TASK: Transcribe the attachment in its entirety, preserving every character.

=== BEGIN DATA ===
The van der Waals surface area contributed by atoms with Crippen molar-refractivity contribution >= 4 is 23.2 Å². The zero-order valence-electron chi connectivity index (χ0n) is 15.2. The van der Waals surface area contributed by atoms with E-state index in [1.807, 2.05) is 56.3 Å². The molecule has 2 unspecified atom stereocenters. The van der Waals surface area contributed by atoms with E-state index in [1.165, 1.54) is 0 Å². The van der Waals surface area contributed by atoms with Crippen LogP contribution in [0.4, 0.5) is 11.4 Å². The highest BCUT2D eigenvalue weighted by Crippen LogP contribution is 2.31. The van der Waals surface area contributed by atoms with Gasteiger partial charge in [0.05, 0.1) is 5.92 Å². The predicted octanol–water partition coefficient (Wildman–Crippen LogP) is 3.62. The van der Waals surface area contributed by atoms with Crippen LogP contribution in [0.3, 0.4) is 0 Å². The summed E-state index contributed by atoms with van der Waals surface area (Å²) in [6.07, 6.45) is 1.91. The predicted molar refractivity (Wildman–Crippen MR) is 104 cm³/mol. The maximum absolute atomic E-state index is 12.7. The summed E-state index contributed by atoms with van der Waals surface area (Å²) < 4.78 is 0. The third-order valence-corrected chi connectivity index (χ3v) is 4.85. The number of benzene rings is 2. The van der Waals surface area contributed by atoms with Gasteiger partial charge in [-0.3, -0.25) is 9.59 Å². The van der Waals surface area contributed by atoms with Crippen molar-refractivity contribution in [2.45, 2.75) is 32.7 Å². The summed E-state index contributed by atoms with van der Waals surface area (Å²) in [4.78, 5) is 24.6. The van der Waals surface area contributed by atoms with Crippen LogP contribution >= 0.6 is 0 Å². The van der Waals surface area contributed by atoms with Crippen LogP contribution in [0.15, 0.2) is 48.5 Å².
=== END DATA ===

The van der Waals surface area contributed by atoms with Crippen molar-refractivity contribution >= 4 is 23.2 Å². The zero-order valence-electron chi connectivity index (χ0n) is 15.2. The van der Waals surface area contributed by atoms with E-state index in [1.807, 2.05) is 56.3 Å². The molecule has 2 unspecified atom stereocenters. The van der Waals surface area contributed by atoms with E-state index in [1.165, 1.54) is 0 Å². The van der Waals surface area contributed by atoms with Crippen LogP contribution in [0.4, 0.5) is 11.4 Å². The highest BCUT2D eigenvalue weighted by Crippen LogP contribution is 2.31. The van der Waals surface area contributed by atoms with Gasteiger partial charge in [0.05, 0.1) is 5.92 Å². The predicted octanol–water partition coefficient (Wildman–Crippen LogP) is 3.62. The van der Waals surface area contributed by atoms with Crippen LogP contribution in [0.3, 0.4) is 0 Å². The summed E-state index contributed by atoms with van der Waals surface area (Å²) in [6.07, 6.45) is 1.91. The predicted molar refractivity (Wildman–Crippen MR) is 104 cm³/mol. The maximum absolute atomic E-state index is 12.7. The summed E-state index contributed by atoms with van der Waals surface area (Å²) < 4.78 is 0. The third-order valence-corrected chi connectivity index (χ3v) is 4.85. The number of benzene rings is 2. The van der Waals surface area contributed by atoms with Gasteiger partial charge in [-0.3, -0.25) is 9.59 Å². The van der Waals surface area contributed by atoms with Crippen molar-refractivity contribution in [2.45, 2.75) is 32.7 Å². The summed E-state index contributed by atoms with van der Waals surface area (Å²) in [4.78, 5) is 24.6. The van der Waals surface area contributed by atoms with Crippen LogP contribution >= 0.6 is 0 Å². The van der Waals surface area contributed by atoms with Crippen LogP contribution in [0.15, 0.2) is 48.5 Å².